First Homestudy Vist … Check

Our social worker came out for the first of three visits on Monday.

So yeah, we cleaned the house up and down, made sure the kids had something to do and gave them a good talking to before she came.

But it wasn’t scary or anything. It was actually a fun experience – although it went long (three hours!). Everyone likes to talk about themselves, and it was really about telling our story. We talked about our home (and did the tour), talked about where the baby would sleep, how we decided to adopt, what we have done for jobs, our church community and many other little threads that make up our lives.

And of course we like to talk about those things. It’s kind of therapeutic, but also helpful to step back and see the big picture sometimes. After all, that’s why we’re doing the blog, right?

One of the topics we did cover that was more of an education for us than a study for the social worker was attachment. The rules are much different with an adopted child, so there are all sorts of things you need to take into consideration when bringing an adopted child home.

Consider this. The baby will probably cry a lot for the first day or two. Ouch. It’s best not to let anyone hold or feed the baby for the first three months. Sorry grandparents. We should not go to any crowded places like the store, the mall, church – for at least the first couple of months. Cabin fever. We should keep stimulation to a minimum and slowly reintroduce it. Back off kids.

Nothing is overwhelming in this. But it has surprised me how much we have to learn. You learn a lot with your biological kids, but so much is intuition, trial and error, and modeling what you’ve seen with other good parenting. These instincts and learnings help, but with adoption many of the rules are different and there are many special considerations.

We’re just soaking all of this up like a sponge. It’s such a fun journey!



  1. Isn’t it almost backwards trying to think how to NOT hug your child as much b/c touch is foreign and possibly upsetting and even paintul to them? Cabin fever, yup. Not looking forward to that one. It’ll be rough and tough and stuff, but what small price to pay.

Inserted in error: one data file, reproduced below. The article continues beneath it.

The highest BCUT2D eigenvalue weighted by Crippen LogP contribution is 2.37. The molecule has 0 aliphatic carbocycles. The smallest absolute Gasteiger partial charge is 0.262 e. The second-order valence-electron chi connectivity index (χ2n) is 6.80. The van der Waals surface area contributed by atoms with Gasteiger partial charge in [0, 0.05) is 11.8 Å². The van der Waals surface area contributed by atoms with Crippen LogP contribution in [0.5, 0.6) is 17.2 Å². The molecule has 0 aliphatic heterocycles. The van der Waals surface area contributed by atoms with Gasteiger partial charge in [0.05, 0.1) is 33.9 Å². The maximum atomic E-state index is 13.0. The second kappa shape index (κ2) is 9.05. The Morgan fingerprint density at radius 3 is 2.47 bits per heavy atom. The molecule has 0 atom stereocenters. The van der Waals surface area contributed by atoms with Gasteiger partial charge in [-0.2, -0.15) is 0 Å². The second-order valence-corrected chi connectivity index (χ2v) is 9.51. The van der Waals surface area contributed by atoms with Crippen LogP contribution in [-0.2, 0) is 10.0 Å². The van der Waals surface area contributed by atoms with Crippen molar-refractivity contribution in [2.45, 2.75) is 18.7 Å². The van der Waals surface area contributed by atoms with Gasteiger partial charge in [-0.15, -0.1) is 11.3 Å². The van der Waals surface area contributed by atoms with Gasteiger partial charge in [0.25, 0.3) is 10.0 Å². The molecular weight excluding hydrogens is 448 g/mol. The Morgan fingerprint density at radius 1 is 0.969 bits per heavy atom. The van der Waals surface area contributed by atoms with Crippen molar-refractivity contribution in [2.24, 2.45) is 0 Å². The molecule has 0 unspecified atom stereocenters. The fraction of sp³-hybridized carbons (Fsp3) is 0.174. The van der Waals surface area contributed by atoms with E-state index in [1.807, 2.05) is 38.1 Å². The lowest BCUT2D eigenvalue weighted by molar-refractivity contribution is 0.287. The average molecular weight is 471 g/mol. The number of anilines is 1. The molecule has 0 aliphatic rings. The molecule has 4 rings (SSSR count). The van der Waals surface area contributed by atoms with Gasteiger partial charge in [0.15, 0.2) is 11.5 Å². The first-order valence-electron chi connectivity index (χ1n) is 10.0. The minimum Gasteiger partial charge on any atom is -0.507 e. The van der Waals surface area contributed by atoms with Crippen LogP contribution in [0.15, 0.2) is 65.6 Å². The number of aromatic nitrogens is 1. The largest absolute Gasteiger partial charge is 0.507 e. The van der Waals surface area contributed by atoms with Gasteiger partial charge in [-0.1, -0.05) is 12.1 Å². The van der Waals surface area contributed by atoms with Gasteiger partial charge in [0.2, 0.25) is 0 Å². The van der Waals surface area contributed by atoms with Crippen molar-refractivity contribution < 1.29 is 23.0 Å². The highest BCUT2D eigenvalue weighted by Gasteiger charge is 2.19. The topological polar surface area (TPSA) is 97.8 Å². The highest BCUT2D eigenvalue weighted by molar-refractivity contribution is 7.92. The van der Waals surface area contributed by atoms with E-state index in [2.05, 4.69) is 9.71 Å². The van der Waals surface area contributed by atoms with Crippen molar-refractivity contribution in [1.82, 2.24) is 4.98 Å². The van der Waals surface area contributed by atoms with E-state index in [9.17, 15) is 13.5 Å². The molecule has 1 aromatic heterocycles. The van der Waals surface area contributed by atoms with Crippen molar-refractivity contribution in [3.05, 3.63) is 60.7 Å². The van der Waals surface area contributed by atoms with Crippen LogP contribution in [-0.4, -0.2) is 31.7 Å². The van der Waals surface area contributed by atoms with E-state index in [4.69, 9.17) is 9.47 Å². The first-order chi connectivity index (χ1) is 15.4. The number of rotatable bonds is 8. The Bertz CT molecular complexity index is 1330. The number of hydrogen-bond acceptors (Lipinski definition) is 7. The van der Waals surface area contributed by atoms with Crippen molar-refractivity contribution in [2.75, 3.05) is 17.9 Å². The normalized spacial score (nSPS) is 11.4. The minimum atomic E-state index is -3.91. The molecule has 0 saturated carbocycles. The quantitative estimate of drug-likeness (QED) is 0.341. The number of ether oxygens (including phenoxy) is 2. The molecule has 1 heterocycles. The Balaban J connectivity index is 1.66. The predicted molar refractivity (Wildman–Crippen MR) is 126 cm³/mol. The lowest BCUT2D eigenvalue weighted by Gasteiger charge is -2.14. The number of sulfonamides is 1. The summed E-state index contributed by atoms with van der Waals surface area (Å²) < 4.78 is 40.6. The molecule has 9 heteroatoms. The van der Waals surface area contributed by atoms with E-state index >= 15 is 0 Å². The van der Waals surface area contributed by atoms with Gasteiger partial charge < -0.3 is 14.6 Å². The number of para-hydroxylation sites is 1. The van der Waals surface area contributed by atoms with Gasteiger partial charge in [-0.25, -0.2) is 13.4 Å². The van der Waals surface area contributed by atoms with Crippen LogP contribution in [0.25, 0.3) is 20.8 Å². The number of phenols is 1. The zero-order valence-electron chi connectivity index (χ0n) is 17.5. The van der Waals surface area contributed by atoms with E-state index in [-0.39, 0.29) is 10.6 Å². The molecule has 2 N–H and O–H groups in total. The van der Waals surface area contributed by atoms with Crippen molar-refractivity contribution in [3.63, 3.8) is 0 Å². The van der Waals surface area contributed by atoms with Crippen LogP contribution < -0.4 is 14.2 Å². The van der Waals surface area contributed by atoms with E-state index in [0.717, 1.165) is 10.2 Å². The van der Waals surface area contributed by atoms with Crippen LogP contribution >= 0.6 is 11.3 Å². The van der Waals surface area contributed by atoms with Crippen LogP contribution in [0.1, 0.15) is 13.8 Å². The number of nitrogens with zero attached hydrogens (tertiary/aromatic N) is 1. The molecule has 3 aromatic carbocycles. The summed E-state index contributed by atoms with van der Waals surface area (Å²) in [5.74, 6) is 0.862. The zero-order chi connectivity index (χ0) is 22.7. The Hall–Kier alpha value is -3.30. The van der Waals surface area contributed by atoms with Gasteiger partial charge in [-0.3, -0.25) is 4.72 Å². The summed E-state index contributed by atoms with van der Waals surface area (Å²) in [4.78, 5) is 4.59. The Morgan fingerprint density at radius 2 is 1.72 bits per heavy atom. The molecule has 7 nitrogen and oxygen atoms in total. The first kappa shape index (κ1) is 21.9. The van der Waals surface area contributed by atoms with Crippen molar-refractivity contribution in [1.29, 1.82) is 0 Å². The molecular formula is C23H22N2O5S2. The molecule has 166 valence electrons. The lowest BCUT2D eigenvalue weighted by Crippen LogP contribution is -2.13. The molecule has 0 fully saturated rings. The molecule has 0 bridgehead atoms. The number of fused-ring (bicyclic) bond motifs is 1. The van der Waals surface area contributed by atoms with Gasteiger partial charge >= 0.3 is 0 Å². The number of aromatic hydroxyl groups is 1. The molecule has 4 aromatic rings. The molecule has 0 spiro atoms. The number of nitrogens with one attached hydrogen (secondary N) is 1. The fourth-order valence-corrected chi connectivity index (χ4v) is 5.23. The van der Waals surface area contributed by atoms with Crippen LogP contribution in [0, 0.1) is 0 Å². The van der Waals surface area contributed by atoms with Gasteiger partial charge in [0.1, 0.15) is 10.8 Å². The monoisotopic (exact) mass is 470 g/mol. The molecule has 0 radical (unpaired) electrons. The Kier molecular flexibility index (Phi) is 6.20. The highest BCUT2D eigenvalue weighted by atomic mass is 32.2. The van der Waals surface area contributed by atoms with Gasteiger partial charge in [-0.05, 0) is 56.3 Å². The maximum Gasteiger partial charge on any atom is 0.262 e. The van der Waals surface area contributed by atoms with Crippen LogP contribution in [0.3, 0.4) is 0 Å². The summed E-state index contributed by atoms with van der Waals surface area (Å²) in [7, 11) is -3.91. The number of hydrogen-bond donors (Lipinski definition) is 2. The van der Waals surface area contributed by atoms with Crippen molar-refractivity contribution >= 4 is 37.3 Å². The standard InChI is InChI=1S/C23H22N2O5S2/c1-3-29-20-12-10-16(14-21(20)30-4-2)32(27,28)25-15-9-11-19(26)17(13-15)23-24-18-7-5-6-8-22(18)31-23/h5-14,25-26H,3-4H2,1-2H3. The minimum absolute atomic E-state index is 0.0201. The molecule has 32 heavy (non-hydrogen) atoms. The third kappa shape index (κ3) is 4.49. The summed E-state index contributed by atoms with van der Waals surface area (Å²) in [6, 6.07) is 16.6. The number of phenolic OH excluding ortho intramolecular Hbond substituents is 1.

2. Wait until you see the final written home study, you’ll be amazed when you read it! It was a very emotional moment for us because it confirmed that it was the way God intended us to create our family.

    I remember getting hung up on all the attaching and bonding stuff. Just keep in mind that some of those recommendations are pretty extreme. Just follow your heart and you will do just fine. Most of all, follow her lead…she’ll guide you on what she needs. My guess is that she will adjust to the kids pretty well. Joey has been our lifeline with Abby’s adjustment. One month staying close to home… maybe, but three months is a bit of a stretch, especially with three older sibs. We had both kids out and meeting people after a month of being home. They both did just fine. We just made sure that we did the holding until they knew we were Mom and Dad.

    Keep embracing this and writting…you’ll love looking back on it.

  3. Thanks for the comments and advice. We talked to another adoptive mom that STRONGLY recommended we follow the three month rule. She didn’t with the first adopted child and it worked out okay, but she had some issues later on down the road with her second adopted child. It’s worth the investment if it will help her adjustment. Good to know that we have this orientation and training.

  4. I am learning so much from your journey (and the scott’s) about adoption. I hadn’t thought about the attachment thing in the way you described – staying home, not letting anyone else hold or feed baby. It all makes sense, but not something I would ahve thought about.

    congrats on passing the first home study!

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